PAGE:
Gallery  April 6, 2018  Chandra Noyes

Pace Presents Far-Reaching Survey of Yto Barrada

© Yto Barrada, courtesy Pace Gallery; Sfeir-Semler Gallery, Hamburg, Beirut; and Galerie Polaris, ParisPhotography by Damian Griffiths

Yto Barrada, "Blue Palm," 2016, steel structure with galvanised sheet metal and coloured electrical bulbs with sound, media player, sound bar, electrical wiring and Oak Base. 95-11/16" x 55-7/8" x 26-3/8" (243 cm x 142 cm x 67 cm).

Opening this week at Pace Gallery, is the gallery’s first New York showing of the artist Yto Barrada. “How to Do Nothing with Nobody All Alone by Yourself” is no simple gallery show, either. Spanning three floors of Pace’s 32 East 57 Street location, Barrada’s diverse practice and body of work is fully represented in this survey. Featuring collages, a diverse range of sculptures, dyed and sewn fabric compositions, prints, and films, the exhibition is far-reaching. Head of Pace Marc Glimcher, positions Barrada as "a disruptor," an artist who rejects art world norms, thus forcing the audience to question our own expectations and reality.

© Yto Barrada, courtesy Pace Gallery; Sfeir-Semler Gallery, Hamburg, Beirut; and Galerie Polaris, Paris

Yto Barrada, "Autocar-Tangier, Figs. 1-4," 2004, C-prints, 34-5/8" x 34-5/8" (87.9 cm x 87.9 cm), each.

Yto Barrada is a French-born and Moroccan-raised multi-media artist, living and working in New York and Tangiers. Barrada is the artistic director and co-founder of Cinémathèque de Tanger, North Africa’s premier cinema cultural center and film archive. Included among her many accolades is being named Deutsche Bank Artist of the Year in 2011. Her work is in the collections of major institutions around the world and includes books, films, photography, and print, which often explores themes surrounding her hometown of Tangiers, its culture, and recent growth. Barrada currently has a major commission on view at the Barbican Curve in London. The installation, “Agadir,” includes a film, mural, and sculptures, inspired by a Moroccan novel of that title, on view through May 20.

Yto Barrada, "Untitled (After Stella, Tangier II)," 2018
© Yto Barrada, courtesy Pace Gallery; Sfeir-Semler Gallery, Hamburg, Beirut; and Galerie Polaris, ParisPhotography by Mark Waldhauser

Yto Barrada, "Untitled (After Stella, Tangier II)," 2018, cotton, cochineal, madder, indigo, 60" x 60" (152.4 cm x 152.4 cm).

Yto Barrada, "Untitled (Dye filter collage 1)," 2018
© Yto Barrada, courtesy Pace Gallery; Sfeir-Semler Gallery, Hamburg, Beirut; and Galerie Polaris, ParisPhotography by Mark Waldhauser

Yto Barrada, "Untitled (Dye filter collage 1)," 2018, coffee filters, natural dyes, 9-3/4" x 8-5/8" x 1-1/4" (24.8 cm x 21.9 cm x 3.2 cm).

Yto Barrada, "Untitled (painted educational boards found in Natural History Museum project, Azilal; fig. 5 of 6)," 2013-2015
© Yto Barrada, courtesy Pace Gallery; Sfeir-Semler Gallery, Hamburg, Beirut; and Galerie Polaris, Paris

Yto Barrada, "Untitled (painted educational boards found in Natural History Museum project, Azilal; fig. 5 of 6)," 2013-2015, chromogenic print, 27-9/16" x 27-9/16" (70 cm x 70 cm).

Yto Barrada, "Untitled (After Stella, Tetuan III)," 2018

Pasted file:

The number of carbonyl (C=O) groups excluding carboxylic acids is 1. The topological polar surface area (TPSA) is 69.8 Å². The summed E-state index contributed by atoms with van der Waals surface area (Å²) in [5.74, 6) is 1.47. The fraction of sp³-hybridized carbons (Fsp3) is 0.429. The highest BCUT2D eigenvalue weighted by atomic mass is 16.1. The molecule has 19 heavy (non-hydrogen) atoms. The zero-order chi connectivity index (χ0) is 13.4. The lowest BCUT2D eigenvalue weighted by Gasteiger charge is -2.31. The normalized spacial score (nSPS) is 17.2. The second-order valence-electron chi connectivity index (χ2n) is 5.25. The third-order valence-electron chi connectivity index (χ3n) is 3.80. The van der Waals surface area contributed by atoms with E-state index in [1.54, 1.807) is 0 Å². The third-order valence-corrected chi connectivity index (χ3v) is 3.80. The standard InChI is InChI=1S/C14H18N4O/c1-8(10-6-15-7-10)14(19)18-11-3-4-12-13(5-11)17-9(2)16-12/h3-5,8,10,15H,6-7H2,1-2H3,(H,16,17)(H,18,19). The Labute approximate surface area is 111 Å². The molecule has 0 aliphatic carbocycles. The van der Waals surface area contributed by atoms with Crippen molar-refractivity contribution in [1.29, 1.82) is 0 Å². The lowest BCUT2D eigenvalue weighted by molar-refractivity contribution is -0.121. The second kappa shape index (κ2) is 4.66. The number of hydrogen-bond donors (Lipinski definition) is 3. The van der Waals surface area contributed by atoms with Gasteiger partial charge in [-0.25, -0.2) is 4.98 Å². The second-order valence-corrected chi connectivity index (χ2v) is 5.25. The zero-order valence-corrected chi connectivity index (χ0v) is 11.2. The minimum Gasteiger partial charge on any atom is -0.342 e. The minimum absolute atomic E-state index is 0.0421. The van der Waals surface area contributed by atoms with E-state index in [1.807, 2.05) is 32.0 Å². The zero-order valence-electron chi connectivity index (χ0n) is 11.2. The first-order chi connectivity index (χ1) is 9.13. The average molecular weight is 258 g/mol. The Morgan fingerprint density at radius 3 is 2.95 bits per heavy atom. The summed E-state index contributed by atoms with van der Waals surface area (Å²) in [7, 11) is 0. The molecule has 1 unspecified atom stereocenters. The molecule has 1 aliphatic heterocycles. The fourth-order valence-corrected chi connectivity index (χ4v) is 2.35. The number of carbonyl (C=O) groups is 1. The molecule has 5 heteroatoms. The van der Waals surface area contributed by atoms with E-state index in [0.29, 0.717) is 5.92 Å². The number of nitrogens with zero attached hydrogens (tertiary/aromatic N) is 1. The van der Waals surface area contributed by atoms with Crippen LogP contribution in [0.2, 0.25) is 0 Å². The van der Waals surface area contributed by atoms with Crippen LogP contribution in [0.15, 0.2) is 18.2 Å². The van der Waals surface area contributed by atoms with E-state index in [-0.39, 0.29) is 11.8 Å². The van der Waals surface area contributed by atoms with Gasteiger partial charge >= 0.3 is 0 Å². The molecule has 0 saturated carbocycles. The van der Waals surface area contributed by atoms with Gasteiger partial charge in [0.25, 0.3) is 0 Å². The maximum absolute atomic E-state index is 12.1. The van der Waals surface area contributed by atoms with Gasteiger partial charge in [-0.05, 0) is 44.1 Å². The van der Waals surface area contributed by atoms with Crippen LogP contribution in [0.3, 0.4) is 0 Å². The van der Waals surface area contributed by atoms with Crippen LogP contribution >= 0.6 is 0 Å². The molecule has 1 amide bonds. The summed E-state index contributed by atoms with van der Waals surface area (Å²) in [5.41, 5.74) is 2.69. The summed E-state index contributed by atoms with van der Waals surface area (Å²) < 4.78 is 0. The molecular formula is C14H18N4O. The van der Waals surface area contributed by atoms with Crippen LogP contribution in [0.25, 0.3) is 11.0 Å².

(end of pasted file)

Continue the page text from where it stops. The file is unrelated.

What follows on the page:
© Yto Barrada, courtesy Pace Gallery; Sfeir-Semler Gallery, Hamburg, Beirut; and Galerie Polaris, ParisPhotography by Mark Waldhauser

Yto Barrada, "Untitled (After Stella, Tetuan III)," 2018, cotton, indigo, annatto, 29" x 30" (73.7 cm x 76.2 cm.

Yto Barrada, "Ornament repertoire of all the Moroccan terra cotta tilework pieces (Zellige), CC," 2013
© Yto Barrada, courtesy Pace Gallery; Sfeir-Semler Gallery, Hamburg, Beirut; and Galerie Polaris, ParisPhotography by Damian Griffiths

Yto Barrada, "Ornament repertoire of all the Moroccan terra cotta tilework pieces (Zellige), CC," 2013, collage on paper, 23-1/4" x 16-9/16" (59.1 cm x 42.1 cm).

Yto Barrada, "Untitled (North African Toys Series, dolls, © Musée du quai Branly, Mission Dakar-Dijbouti, Mission, Mission Charles le Coeur Paris, Mission Therese Riviere; c. 1930s)," 2014-2015
© Yto Barrada, courtesy Pace Gallery; Sfeir-Semler Gallery, Hamburg, Beirut; and Galerie Polaris, Paris

Yto Barrada, "Untitled (North African Toys Series, dolls, © Musée du quai Branly, Mission Dakar-Dijbouti, Mission, Mission Charles le Coeur Paris, Mission Therese Riviere; c. 1930s)," 2014-2015, archival pigment print, 23-5/8" x 23-5/8"(60 cm x 60 cm), each of 16 prints.

This exhibition is an eclectic sampling of Barrada’s diverse artistic practice. Two films are featured. “Tree Identification for Beginners” (2017), initially developed for Performa 17, explores Africans’ views of America using a State Department-sponsored trip her mother took to the U.S. in 1966 as a basis. Also showing is her short film “Ether Reveries (Suite for Thérèse Rivière no. 2)” (2017), an homage to and exploration of the French anthropologist Thérèse Rivière (1901–70). Sculptural works include “Play,” oversized wooden toy blocks, a dinosaur mobile, and Barrada’s light-up palm trees. Recent hand-dyed textile compositions inspired by the works of Frank Stella are on display, as are a range of prints.

Yto Barrada's "How to Do Nothing with Nobody All Alone by Yourself" is on view at Pace Gallery, NY through May 5.

About the Author

Chandra Noyes

Chandra is Managing Editor for Art & Object.

Related Stories